It happened again during Walt Disney’s interpretation of ‘Jungle Book’. I disliked Mowgli because he seemed to annoy every animal he encountered. Later, as I grew up, I despised him for outstaying his welcome in the jungle. Shere Khan, the tiger, was an innocent victim. An alpha predator, it had detected him as a threat to its predatory status and the biosphere’s sanctity. So, it wanted to dispose of him. The pipsqueak fights back and manages to burn half the place down to the ground. Towards the end, he runs off because an emo girl made eye contact with him.
Such a scoundrel!
As an adult, I cheered the most despicable villains. I had no reason to besides the fact that their characters were better developed. But I sense a deeper decay. Sometimes, I can feel it in the pit of my stomach. It may be that I am wrestling with the bad guy within me. Perhaps I am cautious of monsters lurking out here. I want to be able to identify them. Because I never want to root for bad guys in the real world. I cannot imagine ever playing a role in their rise to the top.
Outside of the medium of art, being a villain or a monster is a waste of existence. It is an awful thing to aspire to be. In fact, it sounds exhausting. All that effort and planning – just to hurt people and destroy lives. And to think that we are the only species in the animal kingdom to do such a thing.
A few months ago, while in the Western Ghats, I encountered a Stripe-Necked Mongoose crossing the road at a tea plantation. Nearby were a couple of tourists, who had off-boarded a van, to have lunch under the shade of a tree. When the mongoose made an appearance, at a distance, by scurrying through the tea leaves, it scared them.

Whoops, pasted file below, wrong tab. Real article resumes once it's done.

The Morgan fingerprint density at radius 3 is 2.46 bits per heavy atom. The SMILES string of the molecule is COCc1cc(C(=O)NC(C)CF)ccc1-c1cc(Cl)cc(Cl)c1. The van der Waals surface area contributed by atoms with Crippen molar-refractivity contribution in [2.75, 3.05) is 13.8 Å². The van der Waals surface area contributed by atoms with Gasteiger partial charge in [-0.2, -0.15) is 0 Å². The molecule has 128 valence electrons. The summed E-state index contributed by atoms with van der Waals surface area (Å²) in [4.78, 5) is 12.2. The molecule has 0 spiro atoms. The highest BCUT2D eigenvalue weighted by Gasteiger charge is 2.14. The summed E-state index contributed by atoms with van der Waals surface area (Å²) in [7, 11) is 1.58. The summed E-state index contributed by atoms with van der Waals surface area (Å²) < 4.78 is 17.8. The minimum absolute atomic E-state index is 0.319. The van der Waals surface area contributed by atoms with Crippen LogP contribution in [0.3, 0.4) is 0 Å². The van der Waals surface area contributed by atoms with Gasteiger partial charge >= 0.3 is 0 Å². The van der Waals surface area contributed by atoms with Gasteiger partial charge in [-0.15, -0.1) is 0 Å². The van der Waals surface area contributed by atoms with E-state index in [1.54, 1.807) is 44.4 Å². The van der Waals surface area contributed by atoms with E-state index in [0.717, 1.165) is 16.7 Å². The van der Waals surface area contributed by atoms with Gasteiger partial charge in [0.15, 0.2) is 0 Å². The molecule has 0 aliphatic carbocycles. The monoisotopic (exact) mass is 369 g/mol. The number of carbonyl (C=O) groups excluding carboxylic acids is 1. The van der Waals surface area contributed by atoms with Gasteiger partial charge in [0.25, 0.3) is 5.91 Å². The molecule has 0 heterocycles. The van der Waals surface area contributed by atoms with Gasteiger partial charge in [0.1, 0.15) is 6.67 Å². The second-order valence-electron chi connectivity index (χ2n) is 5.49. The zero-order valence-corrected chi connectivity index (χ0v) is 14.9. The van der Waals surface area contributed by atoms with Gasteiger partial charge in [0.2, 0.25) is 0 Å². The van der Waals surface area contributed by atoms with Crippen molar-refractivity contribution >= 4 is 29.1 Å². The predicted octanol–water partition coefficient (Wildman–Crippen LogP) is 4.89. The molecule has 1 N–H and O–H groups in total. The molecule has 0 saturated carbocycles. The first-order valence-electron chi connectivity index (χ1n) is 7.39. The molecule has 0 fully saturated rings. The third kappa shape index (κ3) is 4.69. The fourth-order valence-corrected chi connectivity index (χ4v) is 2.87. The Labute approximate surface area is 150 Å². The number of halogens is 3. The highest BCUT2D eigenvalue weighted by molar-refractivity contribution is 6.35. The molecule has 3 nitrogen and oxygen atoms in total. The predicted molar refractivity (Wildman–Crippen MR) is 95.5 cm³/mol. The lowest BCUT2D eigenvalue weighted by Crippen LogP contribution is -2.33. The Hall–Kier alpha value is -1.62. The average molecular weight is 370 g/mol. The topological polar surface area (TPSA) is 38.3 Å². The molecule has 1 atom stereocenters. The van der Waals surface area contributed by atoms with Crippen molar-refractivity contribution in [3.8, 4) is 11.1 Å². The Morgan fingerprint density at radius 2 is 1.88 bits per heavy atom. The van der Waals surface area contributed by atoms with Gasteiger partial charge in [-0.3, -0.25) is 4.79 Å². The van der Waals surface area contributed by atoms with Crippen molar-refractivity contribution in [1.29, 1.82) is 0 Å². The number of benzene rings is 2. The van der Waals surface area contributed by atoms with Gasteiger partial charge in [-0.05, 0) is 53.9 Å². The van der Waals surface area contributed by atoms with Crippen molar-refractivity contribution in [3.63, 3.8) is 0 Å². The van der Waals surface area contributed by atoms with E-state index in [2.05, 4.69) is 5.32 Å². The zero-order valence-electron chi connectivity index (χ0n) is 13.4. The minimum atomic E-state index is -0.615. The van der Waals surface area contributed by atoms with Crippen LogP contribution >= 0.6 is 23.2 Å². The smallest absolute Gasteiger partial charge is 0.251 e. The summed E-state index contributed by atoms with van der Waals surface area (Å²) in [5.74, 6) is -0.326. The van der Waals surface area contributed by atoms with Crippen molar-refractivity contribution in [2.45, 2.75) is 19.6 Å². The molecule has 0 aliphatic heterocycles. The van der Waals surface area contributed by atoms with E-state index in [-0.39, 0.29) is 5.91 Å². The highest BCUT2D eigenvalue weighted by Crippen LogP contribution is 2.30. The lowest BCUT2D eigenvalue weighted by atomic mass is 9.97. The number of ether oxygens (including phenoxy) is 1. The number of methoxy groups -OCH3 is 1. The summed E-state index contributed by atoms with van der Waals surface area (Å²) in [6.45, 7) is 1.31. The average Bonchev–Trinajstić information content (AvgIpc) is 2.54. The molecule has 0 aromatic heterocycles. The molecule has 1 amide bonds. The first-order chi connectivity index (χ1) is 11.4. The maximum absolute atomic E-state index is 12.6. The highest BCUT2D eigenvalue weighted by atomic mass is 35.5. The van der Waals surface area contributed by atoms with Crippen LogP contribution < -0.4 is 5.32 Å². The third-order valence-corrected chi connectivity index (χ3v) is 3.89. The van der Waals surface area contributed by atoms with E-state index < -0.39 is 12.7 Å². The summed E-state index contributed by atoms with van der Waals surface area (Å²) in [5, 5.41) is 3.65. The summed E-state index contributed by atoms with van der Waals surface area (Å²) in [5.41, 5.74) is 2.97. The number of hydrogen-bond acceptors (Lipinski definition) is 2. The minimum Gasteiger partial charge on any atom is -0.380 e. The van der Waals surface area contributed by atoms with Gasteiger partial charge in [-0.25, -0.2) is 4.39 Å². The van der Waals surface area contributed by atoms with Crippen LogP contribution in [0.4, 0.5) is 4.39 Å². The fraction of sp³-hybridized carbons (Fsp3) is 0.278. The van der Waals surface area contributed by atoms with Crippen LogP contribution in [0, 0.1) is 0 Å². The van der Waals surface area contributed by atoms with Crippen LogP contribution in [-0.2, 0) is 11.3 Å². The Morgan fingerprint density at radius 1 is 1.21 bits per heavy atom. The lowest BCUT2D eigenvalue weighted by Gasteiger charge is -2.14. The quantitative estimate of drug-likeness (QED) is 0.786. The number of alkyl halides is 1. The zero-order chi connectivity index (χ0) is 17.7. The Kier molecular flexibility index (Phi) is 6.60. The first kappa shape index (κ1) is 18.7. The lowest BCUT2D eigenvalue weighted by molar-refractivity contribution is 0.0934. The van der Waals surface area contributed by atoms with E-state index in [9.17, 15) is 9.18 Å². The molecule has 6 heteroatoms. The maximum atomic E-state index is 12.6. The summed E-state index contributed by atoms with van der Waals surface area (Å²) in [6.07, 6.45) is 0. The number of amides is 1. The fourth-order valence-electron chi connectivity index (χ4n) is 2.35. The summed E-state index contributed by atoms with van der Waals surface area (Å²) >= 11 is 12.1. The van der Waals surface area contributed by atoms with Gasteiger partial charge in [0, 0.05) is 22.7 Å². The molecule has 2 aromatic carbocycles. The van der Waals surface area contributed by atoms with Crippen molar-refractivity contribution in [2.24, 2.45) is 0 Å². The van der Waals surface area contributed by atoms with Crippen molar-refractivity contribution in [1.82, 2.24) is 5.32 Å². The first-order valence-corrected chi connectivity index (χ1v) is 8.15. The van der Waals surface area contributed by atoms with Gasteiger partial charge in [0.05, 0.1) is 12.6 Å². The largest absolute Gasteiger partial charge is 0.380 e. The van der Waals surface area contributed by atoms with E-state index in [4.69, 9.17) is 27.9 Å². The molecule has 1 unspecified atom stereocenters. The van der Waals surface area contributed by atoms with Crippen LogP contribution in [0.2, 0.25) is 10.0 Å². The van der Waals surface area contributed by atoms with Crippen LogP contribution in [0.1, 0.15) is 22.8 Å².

I am unsure what they thought it was. I assumed – from where I stood – that a leopard cub had ventured out too far. That led me to worry about an angry mother lurking around.
But the Stripe-Necked Mongoose was no threat. Little is known about this creature, and it has strong enough teeth to rip through our flesh. It can outrun any human, who does not have Bear Grylls-level abilities, in the forest terrain. It has all the necessary skills to be a threat to intruders. Especially to humans, who are deserving of a good clawing. Instead, the mongoose left the scene to avoid further conflict. It probably spent the rest of day doing what mongooses do. Being the good guy. An animal that understands the balance of nature and takes care of itself. And it does so while contributing to environmental sustainability.
Some may argue that being a decent human being is much tougher. I am convinced that there is truth in their cynicism. However, I am also inclined to believe that it has to do with the type of individuals we choose to be nice to.
If we support people, who do not pay it forward, karma will come back to haunt everyone, including us. If we help those, who ride storms by pirating ships, we shift the tide in favor of everything that is wrong about this planet.
Let us always turn our backs on the villains yet we must keep our eyes on them. We should watch them. Study their strengths and understand their weaknesses. When the time is right, we must help the Stripe-Necked Mongooses win.
I am glad we had met;
I had stayed
Because I couldn’t tell
if there was a monster
under your bed
or if you were
to see me.